In a legal action led by Attorney General Greg Abbott, the State of Texas charged Houston-based Marque Learning Center Partnership and its operators and owners as defendants for unlawfully marketing and selling fraudulent high school diplomas on Friday, December 5.
The Harris County district court issued a temporary restraining order and froze the assets of the alleged “adult high school diploma program.”
The lawsuit explained that that since 2003, Marque offered the diploma program. They used online advertisements to promote these alleged educational services that cost participants anywhere between $99 and $1,000 or more to take an unaccredited 80-page at-home exam that did not even require a high school education.
The legal documents also stated that to “receive a diploma, consumers only had to pay and could start taking the test immediately, noting that consumers “may take the test (or portions of the test) as many times as needed without additional costs until they pass” with a grade of 70 and then, Marque would provide the consumer with a high school diploma.
The State’s investigation uncovered that “although Marque pledges to provide a ‘quality’ education and ‘qualified’ teachers and tutors,” none of their employees had a teaching certificate from the Texas Education Agency or other known certification.
Marque falsely positioned itself as a legitimate, nationally accredited home school and a legitimate GED alternative program whose graduates were “guaranteed” acceptance into any Texas higher education institution.
Marque did not qualify as a home school under state law because the “diploma is not based on any actually coursework or instruction.” The lawsuit calledthe diploma “educationally worthless” and it would not be accepted by community colleges, four-year universities, trade schools, the military, law enforcement academies, or employers, despite Marque’s misleading claims.
The lawsuit emphasized that home schooling is perfectly legal in the state of Texas; however, Marque provided no education. Conversely, legitimate homeschooling utilizes coursework and instructional materials.
The Texas Home School Coalition (THSC), the largest home school advocacy non-profit organization in the state, lists the state requirements on their website.
Bona fide home school instruction includes curriculum and learning materials (i.e., textbooks). It also covers the five basic subjects of reading, spelling, grammar, mathematics, and good citizenship.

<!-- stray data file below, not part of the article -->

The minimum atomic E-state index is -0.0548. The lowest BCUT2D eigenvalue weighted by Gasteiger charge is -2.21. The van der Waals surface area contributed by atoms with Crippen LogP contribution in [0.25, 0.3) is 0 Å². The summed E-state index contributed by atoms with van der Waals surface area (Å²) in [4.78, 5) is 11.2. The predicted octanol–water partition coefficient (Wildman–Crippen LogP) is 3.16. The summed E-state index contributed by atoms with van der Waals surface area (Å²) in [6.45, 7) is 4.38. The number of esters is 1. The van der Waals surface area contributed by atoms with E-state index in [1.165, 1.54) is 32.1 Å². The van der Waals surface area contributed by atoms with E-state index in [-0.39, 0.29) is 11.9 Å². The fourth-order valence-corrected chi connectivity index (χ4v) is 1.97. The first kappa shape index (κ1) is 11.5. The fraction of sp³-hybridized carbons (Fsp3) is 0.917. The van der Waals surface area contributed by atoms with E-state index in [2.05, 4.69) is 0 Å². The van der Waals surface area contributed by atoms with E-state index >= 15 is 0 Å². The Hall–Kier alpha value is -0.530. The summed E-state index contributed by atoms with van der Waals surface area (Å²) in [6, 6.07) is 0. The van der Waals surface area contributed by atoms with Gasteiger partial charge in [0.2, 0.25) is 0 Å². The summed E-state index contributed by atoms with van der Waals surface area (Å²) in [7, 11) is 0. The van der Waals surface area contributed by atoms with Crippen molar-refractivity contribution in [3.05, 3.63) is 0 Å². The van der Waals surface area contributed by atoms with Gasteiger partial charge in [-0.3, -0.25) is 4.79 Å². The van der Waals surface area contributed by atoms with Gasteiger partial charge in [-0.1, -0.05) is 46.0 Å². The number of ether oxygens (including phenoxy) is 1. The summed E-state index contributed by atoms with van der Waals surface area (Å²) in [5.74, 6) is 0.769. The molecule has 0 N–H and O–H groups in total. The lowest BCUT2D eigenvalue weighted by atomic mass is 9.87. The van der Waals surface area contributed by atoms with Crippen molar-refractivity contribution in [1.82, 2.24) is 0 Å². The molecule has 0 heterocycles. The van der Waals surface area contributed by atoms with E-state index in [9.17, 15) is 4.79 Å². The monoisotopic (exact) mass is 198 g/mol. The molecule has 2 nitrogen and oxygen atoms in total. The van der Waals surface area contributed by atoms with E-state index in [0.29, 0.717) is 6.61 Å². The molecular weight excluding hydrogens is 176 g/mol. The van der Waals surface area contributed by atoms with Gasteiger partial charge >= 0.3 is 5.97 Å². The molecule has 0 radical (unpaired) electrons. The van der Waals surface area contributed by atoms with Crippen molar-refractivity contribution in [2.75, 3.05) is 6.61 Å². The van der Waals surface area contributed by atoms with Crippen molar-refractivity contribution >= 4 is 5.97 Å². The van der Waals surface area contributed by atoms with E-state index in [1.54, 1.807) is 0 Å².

“100% of all traditional colleges will accept” a diploma garnered through legitimate home school, and 98% of all employers and technical schools will also accept the diploma, according to the lawsuit, which also noted that 2% will require graduation from a traditional high school while special licensing for certainprofessions (i.e., realtor, plumber, electrician, day care professional) can be obtained with a bona fide home school diploma.
The State’s legal action also cited the compounded deception of “encouraging students to claim ‘home school’ status on their federal financial aid forms.”
In doing so, Marque subjected its students to criminal and administrative penalties referred to on the federal financial aid application. The “college or university is also at risk of penalties, including having to reimburse financial aid payments that have been received based upon students’ falsified applications.”
Earlier this year, a virtually identical “diploma mill” case arose against the Houston-based Lincoln Academy and its affiliate, Brownstone Academy. TheState also filed a lawsuit against the academies’ directors and five related entities as defendants plus froze their assets, which Breitbart Texas reported.
Tim Lambert, THSC President, told Breitbart Texas, of his gratification with the actions taken by the Texas Attorney General’s office this Spring in “suing diploma mills who are not truly schools and provide no instruction and in fact often call themselves home schools to hide behind the hard work that the home school community has done over the last two and a half decades to change Texas laws to remove discrimination against home school graduates.
The list of defendants named in the State’s enforcement action are Marque Learning Center Partnership, Guerra Management Group, LLC; Guerra International (a corporation); Guerra Products Company, LLC; Marque Learning Center (a corporation); Henry Guerra Jr.; Henry Guerra Sr.; Michael Guerra; Rebecca Gomez Guerra; Esther Gomez Tristan; Alfonso Mendoza; Bianca Estella Guajardo; Linda Ruth Garza; and Lauro Garza.
The Attorney General’s Office is seeking court-ordered penalties from the defendants for numerous violations of the Texas Deceptive Trade Practices Act and the Texas Business and Commerce Code. The State will also seek restitution for students who purchased the defendants’ worthless services, according to the Attorney General’s office.
A temporary injunction hearing on this case is scheduled for December 19.
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